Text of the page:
Oklahoma will see growth, more jobs in 2014,
OSU’s Spears School economist forecasts
Oklahoma is expected to see a pickup in job growth in 2014 following the slowdown in growth experienced during 2013, Oklahoma State University economist Dan Rickman said Wednesday during the 2014 Oklahoma Economic Outlook Conference.
The conference is hosted each December by the Center for Applied Economic Research in OSU’s Spears School of Business. This year’s conference, held at the Metro Technology Centers at Springlake Campus in Oklahoma City, includes discussions of economic conditions and prospects for Oklahoma and the United States.
Rickman projects that nearly 20,000 jobs will be added to the Oklahoma workforce during the 12-month period beginning Jan. 1, 2014. The majority of those jobs will be in the administrative and support services (with more than 5,000 new jobs created) and accommodation, food services, leisure services and hospitality sectors (just under 3,000), Rickman’s forecast reflects.
Other industries in which major job growth is forecast are in state and local government (more than 2,000), retail trade (more than 1,800) and professional, scientific and technical services (more than 1,800), said Rickman, Regents Professor of Economics and Oklahoma Gas and Electric Services Chair in Regional Economic Analysis
“The current slowdown in Oklahoma employment growth is associated with employment declines in the energy, air transportation services and federal government sectors,” Rickman said. “Energy prices are expected to be stable or trend slightly downwards in 2014, while the U.S. economy is forecast to pick up steam, producing stronger job growth in Oklahoma during 2014.”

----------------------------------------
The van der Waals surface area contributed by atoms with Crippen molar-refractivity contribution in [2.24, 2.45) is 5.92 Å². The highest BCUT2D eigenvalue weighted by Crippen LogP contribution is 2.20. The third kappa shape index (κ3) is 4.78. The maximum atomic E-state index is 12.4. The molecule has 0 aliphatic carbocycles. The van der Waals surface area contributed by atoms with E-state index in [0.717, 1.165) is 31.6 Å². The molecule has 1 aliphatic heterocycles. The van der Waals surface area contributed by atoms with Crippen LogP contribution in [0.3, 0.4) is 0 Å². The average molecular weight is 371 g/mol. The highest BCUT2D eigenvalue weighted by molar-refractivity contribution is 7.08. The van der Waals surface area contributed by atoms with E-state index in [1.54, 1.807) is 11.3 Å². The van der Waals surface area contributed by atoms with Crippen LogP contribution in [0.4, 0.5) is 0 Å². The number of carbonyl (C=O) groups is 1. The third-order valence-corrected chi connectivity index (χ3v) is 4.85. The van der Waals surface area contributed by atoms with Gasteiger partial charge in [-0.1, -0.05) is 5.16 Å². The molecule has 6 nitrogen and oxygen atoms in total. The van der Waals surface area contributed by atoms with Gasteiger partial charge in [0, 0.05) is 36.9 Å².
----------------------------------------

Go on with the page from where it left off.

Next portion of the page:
Within Oklahoma, Rickman forecasts strongest growth for the metropolitan areas of Oklahoma City and Tulsa during 2014. The areas of the state outside the two largest metropolitan areas collectively have recently experienced net employment losses, in which growth is expected to be flat in 2014.
Rickman concluded by saying that “longer term, aging of the state population and lower than average skills of the Oklahoma labor force present significant challenges to future growth.”
Others speaking at the conference were:
- Deidre D. Myers, Director, Research & Economic Analysis, Oklahoma Department of Commerce;
- Karen Maguire, Assistant Professor of Economics, Oklahoma State University;
- Michael Teague, Oklahoma Secretary of Energy and the Environment;
- Chad Wilkerson, Vice President, Branch Executive and Economist, Federal Reserve Bank of Kansas City, Oklahoma City Branch.
Sponsors of the conference were the Center for Applied Economic Research (CAER) at the Spears School of Business, CareerTech, Metro Technology Centers, and OSU’s Center for Executive and Professional Development.